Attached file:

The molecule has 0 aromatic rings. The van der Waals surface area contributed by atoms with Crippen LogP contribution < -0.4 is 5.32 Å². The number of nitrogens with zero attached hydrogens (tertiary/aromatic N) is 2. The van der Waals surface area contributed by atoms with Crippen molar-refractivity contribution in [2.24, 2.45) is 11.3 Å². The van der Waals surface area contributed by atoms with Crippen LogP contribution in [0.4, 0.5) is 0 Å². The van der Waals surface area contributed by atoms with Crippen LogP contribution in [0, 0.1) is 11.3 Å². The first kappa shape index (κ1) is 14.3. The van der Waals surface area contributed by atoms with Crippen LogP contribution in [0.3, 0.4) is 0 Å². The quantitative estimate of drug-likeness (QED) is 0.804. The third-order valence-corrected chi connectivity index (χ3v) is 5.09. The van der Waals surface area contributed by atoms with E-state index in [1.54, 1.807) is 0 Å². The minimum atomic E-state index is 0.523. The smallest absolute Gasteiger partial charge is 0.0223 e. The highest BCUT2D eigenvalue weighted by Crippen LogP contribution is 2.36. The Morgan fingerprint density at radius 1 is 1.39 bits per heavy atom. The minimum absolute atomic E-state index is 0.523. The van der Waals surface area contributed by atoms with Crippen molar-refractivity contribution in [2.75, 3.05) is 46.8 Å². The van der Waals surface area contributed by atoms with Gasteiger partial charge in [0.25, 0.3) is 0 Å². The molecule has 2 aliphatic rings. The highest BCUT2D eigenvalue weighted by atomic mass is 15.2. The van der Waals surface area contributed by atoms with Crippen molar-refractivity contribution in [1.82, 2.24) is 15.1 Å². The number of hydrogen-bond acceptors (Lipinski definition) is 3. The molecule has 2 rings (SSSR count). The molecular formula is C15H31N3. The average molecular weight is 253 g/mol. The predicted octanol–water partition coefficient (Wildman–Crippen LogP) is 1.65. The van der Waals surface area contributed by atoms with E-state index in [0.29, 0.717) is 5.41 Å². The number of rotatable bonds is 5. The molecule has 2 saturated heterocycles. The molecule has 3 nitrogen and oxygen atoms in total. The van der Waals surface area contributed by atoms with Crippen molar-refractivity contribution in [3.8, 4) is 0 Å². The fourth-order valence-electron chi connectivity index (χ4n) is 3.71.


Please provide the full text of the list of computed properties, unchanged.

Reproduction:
The molecule has 0 aromatic rings. The van der Waals surface area contributed by atoms with Crippen LogP contribution < -0.4 is 5.32 Å². The number of nitrogens with zero attached hydrogens (tertiary/aromatic N) is 2. The van der Waals surface area contributed by atoms with Crippen molar-refractivity contribution in [2.24, 2.45) is 11.3 Å². The van der Waals surface area contributed by atoms with Crippen LogP contribution in [0.4, 0.5) is 0 Å². The van der Waals surface area contributed by atoms with Crippen LogP contribution in [0, 0.1) is 11.3 Å². The first kappa shape index (κ1) is 14.3. The van der Waals surface area contributed by atoms with Crippen LogP contribution in [0.3, 0.4) is 0 Å². The quantitative estimate of drug-likeness (QED) is 0.804. The third-order valence-corrected chi connectivity index (χ3v) is 5.09. The van der Waals surface area contributed by atoms with E-state index in [1.54, 1.807) is 0 Å². The minimum atomic E-state index is 0.523. The smallest absolute Gasteiger partial charge is 0.0223 e. The highest BCUT2D eigenvalue weighted by Crippen LogP contribution is 2.36. The Morgan fingerprint density at radius 1 is 1.39 bits per heavy atom. The minimum absolute atomic E-state index is 0.523. The van der Waals surface area contributed by atoms with Crippen molar-refractivity contribution in [2.75, 3.05) is 46.8 Å². The van der Waals surface area contributed by atoms with Gasteiger partial charge in [0.25, 0.3) is 0 Å². The molecule has 2 aliphatic rings. The highest BCUT2D eigenvalue weighted by atomic mass is 15.2. The van der Waals surface area contributed by atoms with Crippen molar-refractivity contribution in [1.82, 2.24) is 15.1 Å². The number of hydrogen-bond acceptors (Lipinski definition) is 3. The molecule has 2 rings (SSSR count). The molecular formula is C15H31N3. The average molecular weight is 253 g/mol. The predicted octanol–water partition coefficient (Wildman–Crippen LogP) is 1.65. The van der Waals surface area contributed by atoms with E-state index in [0.29, 0.717) is 5.41 Å². The number of rotatable bonds is 5. The molecule has 2 saturated heterocycles. The molecule has 3 nitrogen and oxygen atoms in total. The van der Waals surface area contributed by atoms with Crippen molar-refractivity contribution in [3.8, 4) is 0 Å². The fourth-order valence-electron chi connectivity index (χ4n) is 3.71.